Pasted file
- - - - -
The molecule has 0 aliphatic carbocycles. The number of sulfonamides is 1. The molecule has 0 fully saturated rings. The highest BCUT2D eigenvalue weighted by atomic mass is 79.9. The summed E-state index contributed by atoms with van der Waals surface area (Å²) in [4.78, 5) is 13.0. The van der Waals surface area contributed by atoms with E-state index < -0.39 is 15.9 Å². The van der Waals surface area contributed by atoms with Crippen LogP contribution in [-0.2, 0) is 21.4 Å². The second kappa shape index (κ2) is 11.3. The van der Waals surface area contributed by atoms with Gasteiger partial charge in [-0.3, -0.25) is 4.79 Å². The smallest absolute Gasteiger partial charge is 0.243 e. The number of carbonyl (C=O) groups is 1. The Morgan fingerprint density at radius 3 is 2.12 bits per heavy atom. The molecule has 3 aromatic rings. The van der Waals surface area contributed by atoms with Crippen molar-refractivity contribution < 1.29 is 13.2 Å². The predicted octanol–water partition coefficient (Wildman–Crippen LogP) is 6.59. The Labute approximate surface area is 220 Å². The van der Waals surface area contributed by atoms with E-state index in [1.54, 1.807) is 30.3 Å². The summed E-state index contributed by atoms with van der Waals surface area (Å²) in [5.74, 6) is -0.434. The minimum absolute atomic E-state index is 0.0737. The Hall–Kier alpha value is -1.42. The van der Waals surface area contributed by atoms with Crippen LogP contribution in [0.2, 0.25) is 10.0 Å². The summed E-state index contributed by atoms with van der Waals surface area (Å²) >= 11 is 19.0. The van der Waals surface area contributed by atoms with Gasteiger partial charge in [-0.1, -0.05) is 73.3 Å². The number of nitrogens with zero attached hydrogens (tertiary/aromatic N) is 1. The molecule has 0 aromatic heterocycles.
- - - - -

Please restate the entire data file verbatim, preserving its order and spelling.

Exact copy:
The molecule has 0 aliphatic carbocycles. The number of sulfonamides is 1. The molecule has 0 fully saturated rings. The highest BCUT2D eigenvalue weighted by atomic mass is 79.9. The summed E-state index contributed by atoms with van der Waals surface area (Å²) in [4.78, 5) is 13.0. The van der Waals surface area contributed by atoms with E-state index < -0.39 is 15.9 Å². The van der Waals surface area contributed by atoms with Crippen LogP contribution in [-0.2, 0) is 21.4 Å². The second kappa shape index (κ2) is 11.3. The van der Waals surface area contributed by atoms with Gasteiger partial charge in [-0.3, -0.25) is 4.79 Å². The smallest absolute Gasteiger partial charge is 0.243 e. The number of carbonyl (C=O) groups is 1. The Morgan fingerprint density at radius 3 is 2.12 bits per heavy atom. The molecule has 3 aromatic rings. The van der Waals surface area contributed by atoms with Crippen molar-refractivity contribution < 1.29 is 13.2 Å². The predicted octanol–water partition coefficient (Wildman–Crippen LogP) is 6.59. The Labute approximate surface area is 220 Å². The van der Waals surface area contributed by atoms with E-state index in [1.54, 1.807) is 30.3 Å². The summed E-state index contributed by atoms with van der Waals surface area (Å²) in [5.74, 6) is -0.434. The minimum absolute atomic E-state index is 0.0737. The Hall–Kier alpha value is -1.42. The van der Waals surface area contributed by atoms with Crippen LogP contribution in [0.2, 0.25) is 10.0 Å². The summed E-state index contributed by atoms with van der Waals surface area (Å²) >= 11 is 19.0. The van der Waals surface area contributed by atoms with Gasteiger partial charge in [-0.1, -0.05) is 73.3 Å². The number of nitrogens with zero attached hydrogens (tertiary/aromatic N) is 1. The molecule has 0 aromatic heterocycles.